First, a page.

An assessment of a simple clinical technique to estimate pharyngeal collapsibility in people with OSA

Amal M Osman, Benjamin K Tong, Shane A Landry, Bradley A Edwards, Simon A Joosten, Garun S Hamilton, Jennifer M Cori, Amy S Jordan, David Stevens, Ronald R Grunstein, R Doug McEvoy, Peter G Catcheside, Danny J Eckert

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STUDY OBJECTIVES: Quantification of upper airway collapsibility in obstructive sleep apnea (OSA) could help inform targeted therapy decisions. However, current techniques are clinically impractical. The primary aim of this study was to assess if a simple, novel technique could be implemented as part of a CPAP titration study to assess pharyngeal collapsibility.

METHODS: 35 participants (15-female) with OSA (mean±SD AHI=35±19events/h) were studied. Participants first completed a simple clinical intervention during a routine CPAP titration where CPAP was transiently turned off from the therapeutic pressure for ≤5 breaths/efforts on ≥5 occasions during stable non-REM sleep for quantitative assessment of airflow responses (%peak inspiratory flow[PIF] from preceding 5 breaths). Participants then underwent an overnight physiology study to determine the pharyngeal critical closing pressure (Pcrit) and repeat transient drops to zero CPAP to assess airflow response reproducibility.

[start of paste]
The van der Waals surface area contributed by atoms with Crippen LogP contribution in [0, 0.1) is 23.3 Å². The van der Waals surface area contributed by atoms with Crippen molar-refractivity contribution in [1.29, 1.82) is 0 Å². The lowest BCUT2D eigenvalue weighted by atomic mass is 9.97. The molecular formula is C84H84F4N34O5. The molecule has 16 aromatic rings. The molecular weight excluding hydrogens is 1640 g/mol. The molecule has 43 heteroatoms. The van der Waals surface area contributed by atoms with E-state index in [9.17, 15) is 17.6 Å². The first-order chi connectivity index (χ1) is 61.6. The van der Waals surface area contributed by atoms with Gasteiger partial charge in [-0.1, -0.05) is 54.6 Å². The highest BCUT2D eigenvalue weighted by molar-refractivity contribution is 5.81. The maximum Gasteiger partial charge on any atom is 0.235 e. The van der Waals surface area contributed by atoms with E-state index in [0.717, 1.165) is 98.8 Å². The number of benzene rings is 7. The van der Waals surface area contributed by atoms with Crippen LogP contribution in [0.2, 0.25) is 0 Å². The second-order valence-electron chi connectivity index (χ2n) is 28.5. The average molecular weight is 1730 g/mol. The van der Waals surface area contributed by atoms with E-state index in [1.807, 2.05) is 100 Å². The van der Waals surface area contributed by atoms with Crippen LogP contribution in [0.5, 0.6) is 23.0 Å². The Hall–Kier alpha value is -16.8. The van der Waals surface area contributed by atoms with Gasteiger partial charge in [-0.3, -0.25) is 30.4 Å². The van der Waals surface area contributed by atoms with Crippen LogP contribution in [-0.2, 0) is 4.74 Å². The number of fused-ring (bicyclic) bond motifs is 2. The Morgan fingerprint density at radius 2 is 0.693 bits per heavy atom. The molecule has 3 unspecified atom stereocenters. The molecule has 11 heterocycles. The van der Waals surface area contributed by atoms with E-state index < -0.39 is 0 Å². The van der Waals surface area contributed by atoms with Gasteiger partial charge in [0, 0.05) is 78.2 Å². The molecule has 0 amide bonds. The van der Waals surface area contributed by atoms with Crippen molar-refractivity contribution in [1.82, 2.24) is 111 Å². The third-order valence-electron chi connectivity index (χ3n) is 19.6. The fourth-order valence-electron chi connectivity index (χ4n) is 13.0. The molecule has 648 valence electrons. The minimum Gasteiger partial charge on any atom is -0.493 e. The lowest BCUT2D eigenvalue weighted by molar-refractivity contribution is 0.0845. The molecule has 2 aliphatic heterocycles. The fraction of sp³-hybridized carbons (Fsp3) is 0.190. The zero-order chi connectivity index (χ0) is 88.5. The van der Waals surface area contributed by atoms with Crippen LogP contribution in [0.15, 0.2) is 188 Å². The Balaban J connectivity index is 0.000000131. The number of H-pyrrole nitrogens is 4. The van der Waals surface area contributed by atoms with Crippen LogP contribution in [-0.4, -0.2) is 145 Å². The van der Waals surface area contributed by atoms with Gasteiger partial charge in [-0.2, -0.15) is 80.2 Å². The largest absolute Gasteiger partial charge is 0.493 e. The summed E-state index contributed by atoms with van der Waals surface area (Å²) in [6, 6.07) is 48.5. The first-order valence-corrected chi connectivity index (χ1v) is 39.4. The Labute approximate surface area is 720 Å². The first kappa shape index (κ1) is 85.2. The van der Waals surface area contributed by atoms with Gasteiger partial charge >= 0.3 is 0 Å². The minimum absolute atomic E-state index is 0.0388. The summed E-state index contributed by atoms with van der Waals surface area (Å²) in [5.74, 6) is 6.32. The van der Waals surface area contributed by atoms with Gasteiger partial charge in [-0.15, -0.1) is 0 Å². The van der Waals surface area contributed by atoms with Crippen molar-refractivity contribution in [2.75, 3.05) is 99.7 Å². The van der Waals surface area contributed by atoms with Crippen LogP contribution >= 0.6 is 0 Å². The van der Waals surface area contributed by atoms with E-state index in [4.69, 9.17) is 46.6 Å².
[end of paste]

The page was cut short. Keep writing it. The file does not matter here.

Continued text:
RESULTS: Mean PIF of breaths 3-5 during zero CPAP on the simple clinical intervention versus the physiology night were similar (34±29 vs. 28±30% on therapeutic CPAP, p=0.2; range 0-90 vs. 0-95%). Pcrit was -1.0±2.5cmH2O (range -6 to +5cmH2O). Mean PIF during zero CPAP on the simple clinical intervention and the physiology night correlated with Pcrit (r=-0.7 and -0.9 respectively, p<0.0001). Receiver operating characteristic curve analysis indicated significant diagnostic utility for the simple intervention to predict Pcrit<-2 and <0cmH2O (AUC=0.81 and 0.92), respectively.

CONCLUSIONS: A simple CPAP intervention can successfully discriminate between patients with and without mild to moderately collapsible pharyngeal airways. This scalable approach may help select individuals most likely to respond to non-CPAP therapies.

Original languageEnglish
Publication statusE-pub ahead of print - 8 Apr 2020
Externally publishedYes

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